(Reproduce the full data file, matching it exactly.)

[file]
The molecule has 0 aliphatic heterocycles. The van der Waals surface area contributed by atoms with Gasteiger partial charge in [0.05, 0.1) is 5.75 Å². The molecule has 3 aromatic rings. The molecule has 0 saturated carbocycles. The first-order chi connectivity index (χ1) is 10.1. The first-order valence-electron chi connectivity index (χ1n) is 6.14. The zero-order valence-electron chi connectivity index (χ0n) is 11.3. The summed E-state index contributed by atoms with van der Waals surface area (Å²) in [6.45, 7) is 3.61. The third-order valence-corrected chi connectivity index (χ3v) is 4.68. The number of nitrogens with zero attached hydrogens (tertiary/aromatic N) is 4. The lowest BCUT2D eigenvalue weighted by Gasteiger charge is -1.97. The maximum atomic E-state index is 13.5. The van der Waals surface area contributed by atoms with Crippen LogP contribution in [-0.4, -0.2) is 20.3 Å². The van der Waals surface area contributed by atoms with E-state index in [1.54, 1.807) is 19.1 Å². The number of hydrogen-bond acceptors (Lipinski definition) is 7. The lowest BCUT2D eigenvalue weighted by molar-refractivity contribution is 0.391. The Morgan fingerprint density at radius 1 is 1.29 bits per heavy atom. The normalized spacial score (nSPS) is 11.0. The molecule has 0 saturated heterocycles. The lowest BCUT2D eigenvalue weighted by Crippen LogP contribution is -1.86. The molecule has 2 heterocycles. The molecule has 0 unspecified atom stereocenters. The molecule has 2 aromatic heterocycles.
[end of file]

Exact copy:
The molecule has 0 aliphatic heterocycles. The van der Waals surface area contributed by atoms with Gasteiger partial charge in [0.05, 0.1) is 5.75 Å². The molecule has 3 aromatic rings. The molecule has 0 saturated carbocycles. The first-order chi connectivity index (χ1) is 10.1. The first-order valence-electron chi connectivity index (χ1n) is 6.14. The zero-order valence-electron chi connectivity index (χ0n) is 11.3. The summed E-state index contributed by atoms with van der Waals surface area (Å²) in [6.45, 7) is 3.61. The third-order valence-corrected chi connectivity index (χ3v) is 4.68. The number of nitrogens with zero attached hydrogens (tertiary/aromatic N) is 4. The lowest BCUT2D eigenvalue weighted by Gasteiger charge is -1.97. The maximum atomic E-state index is 13.5. The van der Waals surface area contributed by atoms with Crippen LogP contribution in [-0.4, -0.2) is 20.3 Å². The van der Waals surface area contributed by atoms with E-state index in [1.54, 1.807) is 19.1 Å². The number of hydrogen-bond acceptors (Lipinski definition) is 7. The lowest BCUT2D eigenvalue weighted by molar-refractivity contribution is 0.391. The Morgan fingerprint density at radius 1 is 1.29 bits per heavy atom. The normalized spacial score (nSPS) is 11.0. The molecule has 0 saturated heterocycles. The lowest BCUT2D eigenvalue weighted by Crippen LogP contribution is -1.86. The molecule has 2 heterocycles. The molecule has 0 unspecified atom stereocenters. The molecule has 2 aromatic heterocycles.